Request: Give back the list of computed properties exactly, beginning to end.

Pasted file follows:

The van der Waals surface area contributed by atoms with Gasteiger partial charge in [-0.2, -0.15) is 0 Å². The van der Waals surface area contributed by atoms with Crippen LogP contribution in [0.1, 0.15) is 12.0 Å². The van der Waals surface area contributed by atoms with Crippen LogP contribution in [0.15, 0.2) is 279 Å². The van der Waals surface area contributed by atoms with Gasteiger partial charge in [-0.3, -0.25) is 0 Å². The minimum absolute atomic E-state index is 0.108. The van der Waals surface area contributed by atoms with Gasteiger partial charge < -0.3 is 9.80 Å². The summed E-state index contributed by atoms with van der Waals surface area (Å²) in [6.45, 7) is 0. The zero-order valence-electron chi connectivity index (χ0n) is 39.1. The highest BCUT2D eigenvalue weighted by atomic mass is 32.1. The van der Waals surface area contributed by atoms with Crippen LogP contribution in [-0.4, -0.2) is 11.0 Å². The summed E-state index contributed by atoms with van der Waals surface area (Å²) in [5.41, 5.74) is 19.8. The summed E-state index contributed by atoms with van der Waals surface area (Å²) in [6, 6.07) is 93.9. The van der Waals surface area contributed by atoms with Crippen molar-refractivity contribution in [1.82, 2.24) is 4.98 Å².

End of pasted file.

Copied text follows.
The van der Waals surface area contributed by atoms with Gasteiger partial charge in [-0.2, -0.15) is 0 Å². The van der Waals surface area contributed by atoms with Crippen LogP contribution in [0.1, 0.15) is 12.0 Å². The van der Waals surface area contributed by atoms with Crippen LogP contribution in [0.15, 0.2) is 279 Å². The van der Waals surface area contributed by atoms with Gasteiger partial charge in [-0.3, -0.25) is 0 Å². The minimum absolute atomic E-state index is 0.108. The van der Waals surface area contributed by atoms with Gasteiger partial charge < -0.3 is 9.80 Å². The summed E-state index contributed by atoms with van der Waals surface area (Å²) in [6.45, 7) is 0. The zero-order valence-electron chi connectivity index (χ0n) is 39.1. The highest BCUT2D eigenvalue weighted by atomic mass is 32.1. The van der Waals surface area contributed by atoms with Crippen LogP contribution in [-0.4, -0.2) is 11.0 Å². The summed E-state index contributed by atoms with van der Waals surface area (Å²) in [5.41, 5.74) is 19.8. The summed E-state index contributed by atoms with van der Waals surface area (Å²) in [6, 6.07) is 93.9. The van der Waals surface area contributed by atoms with Crippen molar-refractivity contribution in [1.82, 2.24) is 4.98 Å².